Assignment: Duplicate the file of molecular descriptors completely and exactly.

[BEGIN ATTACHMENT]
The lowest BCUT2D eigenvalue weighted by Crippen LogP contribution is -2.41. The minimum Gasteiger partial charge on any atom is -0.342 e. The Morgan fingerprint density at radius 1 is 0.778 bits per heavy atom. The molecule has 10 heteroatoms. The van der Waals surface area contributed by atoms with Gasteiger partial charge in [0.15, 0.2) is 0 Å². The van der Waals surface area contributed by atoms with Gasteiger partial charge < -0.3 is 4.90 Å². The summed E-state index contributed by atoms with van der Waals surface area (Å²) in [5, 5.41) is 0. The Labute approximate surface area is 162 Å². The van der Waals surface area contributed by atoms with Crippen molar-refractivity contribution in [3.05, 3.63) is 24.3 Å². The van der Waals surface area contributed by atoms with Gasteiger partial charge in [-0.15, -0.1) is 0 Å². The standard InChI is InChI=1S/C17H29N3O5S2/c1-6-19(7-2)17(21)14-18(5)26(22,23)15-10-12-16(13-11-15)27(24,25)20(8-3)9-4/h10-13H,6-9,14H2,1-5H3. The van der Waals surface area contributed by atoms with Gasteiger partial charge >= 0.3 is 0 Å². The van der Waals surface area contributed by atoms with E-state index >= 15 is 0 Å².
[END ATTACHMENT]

The lowest BCUT2D eigenvalue weighted by Crippen LogP contribution is -2.41. The minimum Gasteiger partial charge on any atom is -0.342 e. The Morgan fingerprint density at radius 1 is 0.778 bits per heavy atom. The molecule has 10 heteroatoms. The van der Waals surface area contributed by atoms with Gasteiger partial charge in [0.15, 0.2) is 0 Å². The van der Waals surface area contributed by atoms with Gasteiger partial charge < -0.3 is 4.90 Å². The summed E-state index contributed by atoms with van der Waals surface area (Å²) in [5, 5.41) is 0. The Labute approximate surface area is 162 Å². The van der Waals surface area contributed by atoms with Crippen molar-refractivity contribution in [3.05, 3.63) is 24.3 Å². The van der Waals surface area contributed by atoms with Gasteiger partial charge in [-0.15, -0.1) is 0 Å². The standard InChI is InChI=1S/C17H29N3O5S2/c1-6-19(7-2)17(21)14-18(5)26(22,23)15-10-12-16(13-11-15)27(24,25)20(8-3)9-4/h10-13H,6-9,14H2,1-5H3. The van der Waals surface area contributed by atoms with Gasteiger partial charge >= 0.3 is 0 Å². The van der Waals surface area contributed by atoms with E-state index >= 15 is 0 Å².